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      Choroidal Macrovessel Diagnosed on Multimodal Imaging, including Swept-Source Optical Coherence Tomography Angiography

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          Abstract

          Choroidal macrovessel (CM) is a rare anomalous vascular lesion in the choroid. In this case report, we describe a 72-year-old Caucasian man diagnosed with an incidental heavily branching CM in the macula of his right eye based on multimodal imaging, including enhanced depth imaging optical coherence tomography (OCT), swept-source OCT angiography, and indocyanine green angiography. Multimodal imaging is valuable in demonstrating the distinctive appearance of this entity and differentiating it from more vision-threatening differential diagnoses, such as ophthalmomyiasis interna, choroidal neoplasms, retinochoroidal anastomosis, and inflammatory conditions.

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          Most cited references11

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          Quantitative optical coherence tomography angiography of vascular abnormalities in the living human eye.

          Retinal vascular diseases are important causes of vision loss. A detailed evaluation of the vascular abnormalities facilitates diagnosis and treatment in these diseases. Optical coherence tomography (OCT) angiography using the highly efficient split-spectrum amplitude decorrelation angiography algorithm offers an alternative to conventional dye-based retinal angiography. OCT angiography has several advantages, including 3D visualization of retinal and choroidal circulations (including the choriocapillaris) and avoidance of dye injection-related complications. Results from six illustrative cases are reported. In diabetic retinopathy, OCT angiography can detect neovascularization and quantify ischemia. In age-related macular degeneration, choroidal neovascularization can be observed without the obscuration of details caused by dye leakage in conventional angiography. Choriocapillaris dysfunction can be detected in the nonneovascular form of the disease, furthering our understanding of pathogenesis. In choroideremia, OCT's ability to show choroidal and retinal vascular dysfunction separately may be valuable in predicting progression and assessing treatment response. OCT angiography shows promise as a noninvasive alternative to dye-based angiography for highly detailed, in vivo, 3D, quantitative evaluation of retinal vascular abnormalities.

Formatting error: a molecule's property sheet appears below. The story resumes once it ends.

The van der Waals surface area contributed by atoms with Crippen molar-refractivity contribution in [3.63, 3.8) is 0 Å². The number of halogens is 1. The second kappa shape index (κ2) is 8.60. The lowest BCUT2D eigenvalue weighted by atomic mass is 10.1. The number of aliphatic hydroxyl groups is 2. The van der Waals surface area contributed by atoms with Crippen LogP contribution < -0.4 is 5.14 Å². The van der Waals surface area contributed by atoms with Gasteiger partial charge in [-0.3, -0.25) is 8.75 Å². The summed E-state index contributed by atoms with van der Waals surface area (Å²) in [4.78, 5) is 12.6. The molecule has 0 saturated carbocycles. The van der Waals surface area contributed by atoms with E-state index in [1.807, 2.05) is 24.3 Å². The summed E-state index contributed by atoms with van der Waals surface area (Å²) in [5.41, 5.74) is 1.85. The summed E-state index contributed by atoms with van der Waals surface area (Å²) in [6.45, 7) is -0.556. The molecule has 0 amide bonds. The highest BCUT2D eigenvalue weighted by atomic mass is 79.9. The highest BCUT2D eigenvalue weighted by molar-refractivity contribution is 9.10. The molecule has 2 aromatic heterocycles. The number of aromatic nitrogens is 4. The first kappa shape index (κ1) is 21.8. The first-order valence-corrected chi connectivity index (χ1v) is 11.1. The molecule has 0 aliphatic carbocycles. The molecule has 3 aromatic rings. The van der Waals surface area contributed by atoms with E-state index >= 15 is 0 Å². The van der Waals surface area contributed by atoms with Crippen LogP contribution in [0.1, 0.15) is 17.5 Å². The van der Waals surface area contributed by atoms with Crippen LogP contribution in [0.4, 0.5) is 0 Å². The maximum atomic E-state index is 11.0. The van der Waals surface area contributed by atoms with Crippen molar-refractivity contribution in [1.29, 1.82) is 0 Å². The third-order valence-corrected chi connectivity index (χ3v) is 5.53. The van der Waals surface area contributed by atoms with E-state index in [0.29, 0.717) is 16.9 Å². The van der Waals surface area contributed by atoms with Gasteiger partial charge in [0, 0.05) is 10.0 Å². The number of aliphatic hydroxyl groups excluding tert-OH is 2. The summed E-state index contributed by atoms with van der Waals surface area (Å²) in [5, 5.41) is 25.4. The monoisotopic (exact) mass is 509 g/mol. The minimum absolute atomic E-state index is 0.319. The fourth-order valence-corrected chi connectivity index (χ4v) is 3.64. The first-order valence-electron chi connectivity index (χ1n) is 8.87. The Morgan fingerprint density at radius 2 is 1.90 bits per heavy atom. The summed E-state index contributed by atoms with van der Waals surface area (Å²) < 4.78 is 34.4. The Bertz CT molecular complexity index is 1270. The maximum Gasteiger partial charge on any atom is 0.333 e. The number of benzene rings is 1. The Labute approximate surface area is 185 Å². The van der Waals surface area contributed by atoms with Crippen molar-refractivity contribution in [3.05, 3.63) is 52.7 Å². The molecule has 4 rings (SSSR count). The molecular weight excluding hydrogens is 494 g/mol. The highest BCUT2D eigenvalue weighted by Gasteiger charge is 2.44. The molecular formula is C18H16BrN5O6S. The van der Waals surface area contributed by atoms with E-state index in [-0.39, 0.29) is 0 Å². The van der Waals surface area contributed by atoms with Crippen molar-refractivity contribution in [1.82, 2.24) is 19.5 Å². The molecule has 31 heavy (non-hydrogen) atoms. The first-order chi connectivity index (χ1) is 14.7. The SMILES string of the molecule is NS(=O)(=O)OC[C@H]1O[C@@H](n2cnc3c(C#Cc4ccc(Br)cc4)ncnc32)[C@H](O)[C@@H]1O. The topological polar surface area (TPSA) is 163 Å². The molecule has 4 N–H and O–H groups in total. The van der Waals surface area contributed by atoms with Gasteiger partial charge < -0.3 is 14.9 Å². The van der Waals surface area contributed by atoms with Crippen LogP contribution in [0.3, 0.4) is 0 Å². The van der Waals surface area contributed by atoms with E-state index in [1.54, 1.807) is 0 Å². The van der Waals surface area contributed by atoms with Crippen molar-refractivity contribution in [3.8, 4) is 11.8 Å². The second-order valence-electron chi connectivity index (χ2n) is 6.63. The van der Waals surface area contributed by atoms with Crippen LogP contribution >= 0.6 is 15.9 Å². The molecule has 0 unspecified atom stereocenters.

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            Dark Signals in the Choroidal Vasculature on Optical Coherence Tomography Angiography: An Artefact or Not?

            Optical coherence tomography angiography (OCTA) based on mathematical processing of sequentially acquired structural OCT images has been applied widely in both retinal and choroidal research and may have advantages over traditional angiography. Images obtained by OCTA are rendered under the assumption that the only moving entity in the retina is blood flow. Optical phenomena and image processing algorithms may create imaging artefacts. Therefore, OCTA images require careful interpretation. This review discusses the dark signals seen in the choroidal vasculature on OCTA using multiple factor analysis. For accurate and comprehensive interpretation of the choroidal vasculature, we recommend simultaneous consideration of the laser light penetration depth and masking effect of retinal pigment epithelium, the orientation of vessels in relation to the scanning lasers and blood flow, the range of regional detectable velocity of blood flow, atrophic tissues in the periphery, and absorption of superior vessels on the scanning laser.
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              Choroidal macrovessel.

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                Author and article information

                Journal
                Case Rep Ophthalmol
                Case Rep Ophthalmol
                COP
                Case Reports in Ophthalmology
                S. Karger AG (Allschwilerstrasse 10, P.O. Box · Postfach · Case postale, CH–4009, Basel, Switzerland · Schweiz · Suisse, Phone: +41 61 306 11 11, Fax: +41 61 306 12 34, karger@karger.com )
                1663-2699
                Jan-Apr 2022
                24 March 2022
                24 March 2022
                : 13
                : 1
                : 215-219
                Affiliations
                [1] aDivision of Ocular Immunology and Uveitis, Wilmer Eye Institute, Johns Hopkins University School of Medicine, Baltimore, Maryland, USA
                [2] bRetina Division, Wilmer Eye Institute, Johns Hopkins University School of Medicine, Baltimore, Maryland, USA
                Author notes
                *J. Fernando Arevalo, arevalojf@ 123456jhmi.edu
                Article
                cop-0013-0215
                10.1159/000521895
                9082210
                2072c343-d683-4e12-9a3b-f34797de97a2
                Copyright © 2022 by S. Karger AG, Basel

                This article is licensed under the Creative Commons Attribution-NonCommercial-4.0 International License (CC BY-NC) (http://www.karger.com/Services/OpenAccessLicense). Usage and distribution for commercial purposes requires written permission.

                History
                : 3 October 2021
                : 26 December 2021
                : 2022
                Page count
                Figures: 2, References: 11, Pages: 5
                Categories
                Case Report

                choroidal macrovessel,swept-source optical coherence tomography angiography,choroid-scleral junction,aberrant posterior ciliary artery,fringe washout artifact

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